John J Eldridge's homepage
I am currently a Lecturer of Astrophysics in the Department of Physics at the University of Auckland. My general research is in the field of tellar evolution. Particularly the effects of binary pathways on stellar populations and the progenitors of supernovae. Since completing my PhD thesis at the Institute of Astronomy of Cambridge University, I have undertaken postdoctoral research at Queen's University Belfast and the Institut d'Astrophysique de Paris before returning to Cambridge in 2007 to work as a post-doc before beginning my current lectureship in 2011.
In addition to my reseach activies I also participate public understanding of science activities and have helped out at open days for my departments in the past. I have also given many public talks in Inverness, Chester, Antrim and Cambridge. My talks are on various subjects such as: "The Birth, Life and Death of Stars", "Stars in their death throes", "Supernova Kicks and Runaway Stars", "The Science of Sci-Fi: The Good the Bad and the Ugly" and "The Science of Sci-Fi: does every planet look just like home?"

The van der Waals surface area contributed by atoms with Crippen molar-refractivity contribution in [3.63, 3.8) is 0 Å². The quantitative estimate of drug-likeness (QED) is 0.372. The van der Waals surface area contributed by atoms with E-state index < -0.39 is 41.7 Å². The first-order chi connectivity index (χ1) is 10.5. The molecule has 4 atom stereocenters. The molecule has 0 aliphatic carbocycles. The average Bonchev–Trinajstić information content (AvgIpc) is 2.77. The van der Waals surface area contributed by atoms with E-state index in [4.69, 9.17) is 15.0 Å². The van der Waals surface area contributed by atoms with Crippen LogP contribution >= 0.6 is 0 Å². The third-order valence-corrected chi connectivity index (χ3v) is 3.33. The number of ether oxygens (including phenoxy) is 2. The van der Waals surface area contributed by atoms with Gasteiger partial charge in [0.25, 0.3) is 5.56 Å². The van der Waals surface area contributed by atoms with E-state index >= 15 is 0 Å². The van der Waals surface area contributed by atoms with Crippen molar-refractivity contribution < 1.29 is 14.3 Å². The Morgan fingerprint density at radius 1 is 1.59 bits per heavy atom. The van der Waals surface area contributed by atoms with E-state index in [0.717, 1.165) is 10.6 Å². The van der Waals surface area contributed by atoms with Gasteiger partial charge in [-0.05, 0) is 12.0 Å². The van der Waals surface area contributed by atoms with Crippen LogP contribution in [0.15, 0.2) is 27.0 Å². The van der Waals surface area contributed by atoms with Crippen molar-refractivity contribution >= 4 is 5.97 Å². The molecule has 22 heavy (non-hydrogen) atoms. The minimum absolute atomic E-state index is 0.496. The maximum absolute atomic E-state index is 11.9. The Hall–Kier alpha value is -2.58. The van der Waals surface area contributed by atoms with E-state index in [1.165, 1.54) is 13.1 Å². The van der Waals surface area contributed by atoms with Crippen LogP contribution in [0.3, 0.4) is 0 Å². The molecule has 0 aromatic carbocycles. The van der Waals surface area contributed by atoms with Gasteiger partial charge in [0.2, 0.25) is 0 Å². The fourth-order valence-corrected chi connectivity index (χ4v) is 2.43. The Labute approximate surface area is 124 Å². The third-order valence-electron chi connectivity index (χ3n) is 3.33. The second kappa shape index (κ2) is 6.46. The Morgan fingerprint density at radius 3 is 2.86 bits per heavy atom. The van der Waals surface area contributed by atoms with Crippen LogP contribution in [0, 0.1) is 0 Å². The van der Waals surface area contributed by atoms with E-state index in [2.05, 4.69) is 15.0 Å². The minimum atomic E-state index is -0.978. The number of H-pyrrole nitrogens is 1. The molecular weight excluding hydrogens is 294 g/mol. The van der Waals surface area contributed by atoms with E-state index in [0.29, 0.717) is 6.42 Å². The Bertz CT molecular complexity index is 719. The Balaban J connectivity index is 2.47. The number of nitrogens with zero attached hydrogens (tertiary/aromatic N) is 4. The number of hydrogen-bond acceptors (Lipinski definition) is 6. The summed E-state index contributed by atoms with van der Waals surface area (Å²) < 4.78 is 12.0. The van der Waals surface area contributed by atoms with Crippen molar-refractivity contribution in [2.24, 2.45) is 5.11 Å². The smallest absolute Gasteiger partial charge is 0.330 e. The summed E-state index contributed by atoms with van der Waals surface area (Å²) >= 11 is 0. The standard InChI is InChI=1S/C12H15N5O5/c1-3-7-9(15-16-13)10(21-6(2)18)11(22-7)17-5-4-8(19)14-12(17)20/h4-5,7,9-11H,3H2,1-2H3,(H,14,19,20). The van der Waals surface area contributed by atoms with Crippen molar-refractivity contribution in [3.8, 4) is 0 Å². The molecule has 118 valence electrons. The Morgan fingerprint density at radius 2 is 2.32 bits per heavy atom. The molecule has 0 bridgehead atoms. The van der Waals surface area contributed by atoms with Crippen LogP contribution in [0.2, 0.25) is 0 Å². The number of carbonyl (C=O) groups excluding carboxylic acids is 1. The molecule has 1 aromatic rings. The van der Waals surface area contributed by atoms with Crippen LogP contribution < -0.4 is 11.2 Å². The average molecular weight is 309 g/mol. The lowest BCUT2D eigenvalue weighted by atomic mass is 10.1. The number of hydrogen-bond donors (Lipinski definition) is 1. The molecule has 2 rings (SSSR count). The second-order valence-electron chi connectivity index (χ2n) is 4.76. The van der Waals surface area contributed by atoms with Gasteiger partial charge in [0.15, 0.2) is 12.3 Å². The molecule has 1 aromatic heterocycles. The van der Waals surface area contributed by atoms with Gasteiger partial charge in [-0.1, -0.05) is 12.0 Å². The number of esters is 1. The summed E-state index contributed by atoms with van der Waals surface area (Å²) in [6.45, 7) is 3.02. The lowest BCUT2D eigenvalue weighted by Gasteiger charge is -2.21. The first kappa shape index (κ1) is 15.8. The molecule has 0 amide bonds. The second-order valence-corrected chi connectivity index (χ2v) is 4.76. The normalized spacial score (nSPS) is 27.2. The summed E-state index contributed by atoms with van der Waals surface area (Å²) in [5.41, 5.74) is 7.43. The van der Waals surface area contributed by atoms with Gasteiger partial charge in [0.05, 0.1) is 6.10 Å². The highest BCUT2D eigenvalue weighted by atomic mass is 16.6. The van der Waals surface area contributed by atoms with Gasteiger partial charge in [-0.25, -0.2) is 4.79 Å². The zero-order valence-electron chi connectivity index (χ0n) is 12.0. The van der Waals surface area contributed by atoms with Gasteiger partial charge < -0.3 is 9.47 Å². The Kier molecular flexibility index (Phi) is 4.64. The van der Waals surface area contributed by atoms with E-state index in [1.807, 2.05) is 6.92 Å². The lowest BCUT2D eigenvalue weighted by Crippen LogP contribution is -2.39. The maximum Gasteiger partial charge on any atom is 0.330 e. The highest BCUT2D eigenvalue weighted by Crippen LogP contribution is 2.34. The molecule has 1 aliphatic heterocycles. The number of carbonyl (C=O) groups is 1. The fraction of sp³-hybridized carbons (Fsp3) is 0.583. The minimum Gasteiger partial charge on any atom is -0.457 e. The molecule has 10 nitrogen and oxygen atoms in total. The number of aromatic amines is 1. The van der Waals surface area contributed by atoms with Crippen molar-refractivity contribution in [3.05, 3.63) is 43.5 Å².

My interests include reading/watching sci-fi, cooking, alternative fashion, photography, running and Tae Kwon Do.